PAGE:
Women in Afghanistan, a country scarred by years of war and with a history of gender discrimination, have it hard. Despite all this, some relish the most punishing of all sports, marathon running, and are insisting on their right to compete alongside the men.
Our partners at NBC News asked Kelly Cobiella to find out what sort of hurdles are placed in their way.
“Nearly 200 trailblazing female runners lined up at the foot of the destroyed Bamiyan buddahs to race. They risk insults, stoning and some have had death threats. But they run anyway, and they run with the men.
How does running make you feel?”
“Free”, says 21-year-old Raihanna, who hides her face, saying the Taliban would kill her for daring to compete. When she was growing up, she adds, she was told women had their place.
“They should wash the dishes, they should grow the children. I didn’t like it because when I saw the boys they were very free,” she says.
Raihanna cut her hair, left her small village and went in search of a new home where she could feel free. She met up with a group called “Free to Run”.
The non-profit organisation organises pickups with unmarked vans for keen runners, who are taken in secret to safe places where they can train without fear.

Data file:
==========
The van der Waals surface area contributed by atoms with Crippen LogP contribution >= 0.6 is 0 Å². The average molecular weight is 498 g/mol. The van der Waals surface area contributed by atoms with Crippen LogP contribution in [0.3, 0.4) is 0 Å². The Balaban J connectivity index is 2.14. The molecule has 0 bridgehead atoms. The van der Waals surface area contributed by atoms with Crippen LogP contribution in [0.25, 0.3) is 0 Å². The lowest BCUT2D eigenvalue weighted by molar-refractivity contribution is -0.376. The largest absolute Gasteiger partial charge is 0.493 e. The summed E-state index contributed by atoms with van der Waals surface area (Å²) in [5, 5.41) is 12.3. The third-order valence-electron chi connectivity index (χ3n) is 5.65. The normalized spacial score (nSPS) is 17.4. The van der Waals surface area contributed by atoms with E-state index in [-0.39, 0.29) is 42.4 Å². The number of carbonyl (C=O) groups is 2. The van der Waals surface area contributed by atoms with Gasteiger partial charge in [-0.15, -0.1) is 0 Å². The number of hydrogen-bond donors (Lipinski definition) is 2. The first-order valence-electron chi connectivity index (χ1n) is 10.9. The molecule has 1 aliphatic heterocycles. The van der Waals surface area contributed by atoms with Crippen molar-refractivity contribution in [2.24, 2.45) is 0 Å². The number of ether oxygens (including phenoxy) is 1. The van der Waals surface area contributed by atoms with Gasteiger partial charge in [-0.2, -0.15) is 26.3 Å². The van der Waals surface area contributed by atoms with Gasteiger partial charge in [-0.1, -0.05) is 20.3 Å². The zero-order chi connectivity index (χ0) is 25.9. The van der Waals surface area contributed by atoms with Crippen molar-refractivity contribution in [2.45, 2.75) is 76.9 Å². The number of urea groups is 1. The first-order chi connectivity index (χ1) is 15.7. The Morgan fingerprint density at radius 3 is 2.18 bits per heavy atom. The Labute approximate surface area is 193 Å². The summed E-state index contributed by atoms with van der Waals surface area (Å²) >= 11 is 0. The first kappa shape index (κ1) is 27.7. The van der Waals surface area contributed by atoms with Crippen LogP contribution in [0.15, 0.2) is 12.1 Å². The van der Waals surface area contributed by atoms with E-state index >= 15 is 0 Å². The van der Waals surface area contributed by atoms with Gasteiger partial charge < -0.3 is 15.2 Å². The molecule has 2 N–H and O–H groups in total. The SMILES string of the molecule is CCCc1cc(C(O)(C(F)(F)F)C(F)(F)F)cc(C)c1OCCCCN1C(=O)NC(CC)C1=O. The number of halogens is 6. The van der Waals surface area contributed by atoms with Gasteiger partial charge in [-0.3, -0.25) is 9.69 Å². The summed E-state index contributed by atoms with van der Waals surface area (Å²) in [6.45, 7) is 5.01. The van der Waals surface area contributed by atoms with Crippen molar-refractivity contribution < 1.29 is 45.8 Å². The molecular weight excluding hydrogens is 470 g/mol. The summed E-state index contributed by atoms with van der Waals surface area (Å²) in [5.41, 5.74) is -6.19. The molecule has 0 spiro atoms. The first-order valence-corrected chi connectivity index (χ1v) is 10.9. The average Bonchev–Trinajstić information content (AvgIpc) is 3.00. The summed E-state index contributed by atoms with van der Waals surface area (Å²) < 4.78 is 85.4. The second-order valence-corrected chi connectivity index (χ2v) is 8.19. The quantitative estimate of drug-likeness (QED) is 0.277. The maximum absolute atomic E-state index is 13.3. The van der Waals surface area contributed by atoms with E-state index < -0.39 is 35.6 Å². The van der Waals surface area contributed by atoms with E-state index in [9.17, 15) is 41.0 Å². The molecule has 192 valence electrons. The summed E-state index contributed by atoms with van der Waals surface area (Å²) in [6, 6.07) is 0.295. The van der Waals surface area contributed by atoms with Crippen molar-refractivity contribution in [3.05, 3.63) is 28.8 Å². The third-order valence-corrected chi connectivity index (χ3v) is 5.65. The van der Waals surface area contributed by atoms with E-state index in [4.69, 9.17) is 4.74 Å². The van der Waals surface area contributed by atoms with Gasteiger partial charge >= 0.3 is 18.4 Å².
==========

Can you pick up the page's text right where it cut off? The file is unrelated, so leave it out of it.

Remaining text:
“What we’re doing is about so much more than sports,” explains runner and human rights lawyer Stephanie Case who started “Free to Run” three years ago. The runners set goals and learn new skills like skating, cycling, or simple repair skills. Case says it is about empowerment, and change.
“When you get them outside interacting with communities, hiking though villages, you have people see them and it allows women to reclaim public space that they are constantly shoved out of,” says Case.
FreeToRunNGO</a> for introducing outdoor sports to the future leaders of Afghanistan. <a href="https://twitter.com/hashtag/freetorun?src=hash&ref_src=twsrc%5Etfw">#freetorun</a> <a href="https://twitter.com/hashtag/afghanistan?src=hash&ref_src=twsrc%5Etfw">#afghanistan</a> <a href="https://t.co/7gxi78gBKS">pic.twitter.com/7gxi78gBKS</a></p>— RacingThePlanet® (RacingThePlanet) 2 novembre 2017
It is a tough road these women are taking, battling dust, cramps, and a society that says they can’t do what they love, and yet they continue, not for medals or personal bests, but to simply prove that they can.
“I accept that I am a girl but I can go everywhere and I can be free,” laughs Riahanna.
“These women are running for freedom and a better future”, reports NBC News’s Kelly Cobiella.